• The drier the cheese, the longer its useful life
shaping
Shaping
  • Some methods for shaping cheese:
    • In cheesecloth bags
    • In baskets
    • In molds
    • Set on racks
    • Hung to drain and dry
    • Shaped in thick slabs and stacked
ripening
Ripening
  • Also known as aging or curing
  • This is where the “magic” of flavor development takes place
  • Changes during ripening affect:
    • Flavor
    • Texture
    • Body
    • Occasionally color
ripening1
Ripening
  • Most cheese are ripened in temperature and humidity-controlled environments
  • Cheese may be ripened in:
    • Leaves
    • Ashes
    • Wax rinds
    • No rind at all
cheese classifications
Cheese Classifications
  • Soft fresh
  • Soft ripened
  • Rind-ripened
  • Semi-soft
  • Blue-veined cheeses
  • Pasta filata
  • Hard
  • Very hard
soft fresh cheeses
Soft Fresh Cheeses
  • Unripened
  • Fresh, clean, creamy flavor
  • Highly perishable
  • Examples:
    • Cottage cheese
    • Cream cheese
    • Feta
    • Ricotta
    • Mascarpone
    • Chèvre
    • Pot cheese
    • Queso blanco
soft ripened cheeses
Soft Ripened Cheeses
  • Sprayed or dusted with a mold and allowed to ripened
  • Varying degrees of richness depending on butterfat
  • Examples:
    • Brie
    • Camembert
    • Explorateur
rind ripened cheeses
Ripen from outside in

Periodically washed during ripening period with:

Brine

Beer

Wine

Cider

Brandy

Oils

Examples:

Limburger

Pont l’Évêque

Taleggio

Epoisses

Reblochon

Rind-Ripened Cheeses
semi soft cheeses
Semi-Soft Cheeses
  • Allowed to ripen in a variety of ways:
    • Dry-rind cheeses form a natural rind while ripening
    • Wax-rind cheeses are sealed in wax before the aging process
semi soft cheeses1
Semi-Soft Cheeses
  • Examples:
    • Fontina
    • Havarti
    • Monterrey Jack
    • Muenster
    • Caciotta
blue veined cheeses
Blue-Veined Cheeses
  • It is believed that the mold in blue cheeses was first introduced to cheese from moldy bread that had come in contact with the cheese
  • Today, needles are used to form holes and introduce the mold to the cheese as well as to allow the gases to escape and oxygen to enter to support mold growth within the cheese
  • The cheese is then salted and brined and allowed to ripen under cave-like conditions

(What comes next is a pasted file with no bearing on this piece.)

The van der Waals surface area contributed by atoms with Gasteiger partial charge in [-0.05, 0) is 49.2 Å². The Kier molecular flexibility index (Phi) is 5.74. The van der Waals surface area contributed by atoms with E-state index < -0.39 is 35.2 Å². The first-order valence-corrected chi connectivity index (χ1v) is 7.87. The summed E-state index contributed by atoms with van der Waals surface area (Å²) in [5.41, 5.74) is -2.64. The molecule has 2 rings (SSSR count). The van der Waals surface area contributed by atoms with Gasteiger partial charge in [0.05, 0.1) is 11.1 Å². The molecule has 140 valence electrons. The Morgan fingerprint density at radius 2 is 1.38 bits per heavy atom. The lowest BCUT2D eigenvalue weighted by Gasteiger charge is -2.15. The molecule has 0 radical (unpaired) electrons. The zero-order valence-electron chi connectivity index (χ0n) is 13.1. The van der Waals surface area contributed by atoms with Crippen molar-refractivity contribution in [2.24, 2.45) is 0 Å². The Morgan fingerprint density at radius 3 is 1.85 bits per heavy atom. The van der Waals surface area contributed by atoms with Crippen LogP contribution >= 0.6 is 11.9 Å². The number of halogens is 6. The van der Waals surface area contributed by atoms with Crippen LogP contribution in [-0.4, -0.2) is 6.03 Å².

blue veined cheeses1
Blue-Veined Cheeses
  • Roquefort: made strictly from raw sheep’s milk and has been made since ancient times in the Rouergue area of southern France
  • Still ripened in the caves of Cambalou for three months to develop their unique character
  • Roquefort mold is developed naturally from rye bread
blue veined cheeses2
Blue-Veined Cheeses
  • Examples:
    • Danish Blue
    • Gorgonzola
    • Roquefort
    • Stilton
    • Maytag Blue
pasta filata cheeses
Pasta Filata Cheeses
  • Pasta filata literally means “spun curds” or “spun paste”
  • During manufacture, the curds are dipped into hot water and then stretched or spun until the proper consistency and texture is achieved
  • They are then kneaded and molded into the desired shapes
  • Examples:
    • Mozzarella
    • Provolone
hard cheeses
Hard Cheeses
  • Popular hard cheeses include Cheddar, Colby, and Swiss
  • The yellow color of some Cheddars is achieved through the addition of annatto seed paste and has nothing to do with the flavor
hard cheeses1
Hard Cheeses
  • Examples:
    • Cheddar
    • Emmentaler
    • Gouda
    • Jarlsberg
    • Manchego
    • Provolone
    • Gruyère
very hard cheeses
Very Hard Cheeses
  • In Italy, these cheeses are known as the granas, or grainy cheeses, because of their granular texture
  • Very hard cheeses are most often grated or shaved
  • They are also traditionally eaten in chunks broken off with a special knife
  • True Parmigiano-Reggiano is often referred to as the king of cheeses
very hard cheeses1
Very Hard Cheeses
  • Examples:
    • Asiago
    • Parmigiano-Reggiano
    • Pecorino Romano
    • Grana Padano
cheese service
Cheese Service
  • Selecting cheeses for a cheese board should be based on:
    • Color
    • Shape
    • Texture
    • Richness
    • Intensity
cheese service1
Cheese Service
  • Cheeses should be allowed to come to room temperature before they are served
  • Styles of cheese presentation:
    • As a course in and of themselves
    • Cheese cart
    • On a buffet
partners and accompaniments for cheese
Partners and Accompaniments for Cheese
  • Three types of food that have a natural affinity for cheese:

1. Wine, beer, and fortified wines

2. Varieties of breads and crackers

3. Fruit

caring for cheeses storage and handling
Caring for Cheeses: Storage and Handling
  • Because cheese is a living food with active biological attributes, it is critical to maintain the highest standards in sanitation during handling
  • Cheese may be a potentially hazardous food, if handled improperly
  • If cheeses become unnaturally moldy, they may be trimmed by cutting 1/2 to 1 inch past the mold